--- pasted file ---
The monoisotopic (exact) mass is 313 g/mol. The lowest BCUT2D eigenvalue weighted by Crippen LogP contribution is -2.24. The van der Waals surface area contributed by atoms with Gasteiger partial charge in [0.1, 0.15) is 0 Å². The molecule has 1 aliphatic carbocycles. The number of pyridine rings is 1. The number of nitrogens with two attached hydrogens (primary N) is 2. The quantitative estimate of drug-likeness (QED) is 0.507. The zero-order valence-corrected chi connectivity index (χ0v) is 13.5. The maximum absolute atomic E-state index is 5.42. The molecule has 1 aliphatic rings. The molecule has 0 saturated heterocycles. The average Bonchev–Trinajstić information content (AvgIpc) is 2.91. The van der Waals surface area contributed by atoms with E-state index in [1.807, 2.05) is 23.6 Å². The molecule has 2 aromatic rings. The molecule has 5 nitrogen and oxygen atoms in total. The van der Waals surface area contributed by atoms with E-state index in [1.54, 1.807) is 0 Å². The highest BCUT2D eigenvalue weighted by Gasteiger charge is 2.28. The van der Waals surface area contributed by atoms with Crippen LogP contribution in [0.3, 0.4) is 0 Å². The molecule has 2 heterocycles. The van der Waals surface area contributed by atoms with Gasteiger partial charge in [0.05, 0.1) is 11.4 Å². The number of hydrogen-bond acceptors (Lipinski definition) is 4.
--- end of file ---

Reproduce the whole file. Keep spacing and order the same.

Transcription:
The monoisotopic (exact) mass is 313 g/mol. The lowest BCUT2D eigenvalue weighted by Crippen LogP contribution is -2.24. The van der Waals surface area contributed by atoms with Gasteiger partial charge in [0.1, 0.15) is 0 Å². The molecule has 1 aliphatic carbocycles. The number of pyridine rings is 1. The number of nitrogens with two attached hydrogens (primary N) is 2. The quantitative estimate of drug-likeness (QED) is 0.507. The zero-order valence-corrected chi connectivity index (χ0v) is 13.5. The maximum absolute atomic E-state index is 5.42. The molecule has 1 aliphatic rings. The molecule has 0 saturated heterocycles. The average Bonchev–Trinajstić information content (AvgIpc) is 2.91. The van der Waals surface area contributed by atoms with E-state index in [1.807, 2.05) is 23.6 Å². The molecule has 2 aromatic rings. The molecule has 5 nitrogen and oxygen atoms in total. The van der Waals surface area contributed by atoms with E-state index in [1.54, 1.807) is 0 Å². The highest BCUT2D eigenvalue weighted by Gasteiger charge is 2.28. The van der Waals surface area contributed by atoms with Crippen LogP contribution in [0.3, 0.4) is 0 Å². The molecule has 2 heterocycles. The van der Waals surface area contributed by atoms with Gasteiger partial charge in [0.05, 0.1) is 11.4 Å². The number of hydrogen-bond acceptors (Lipinski definition) is 4.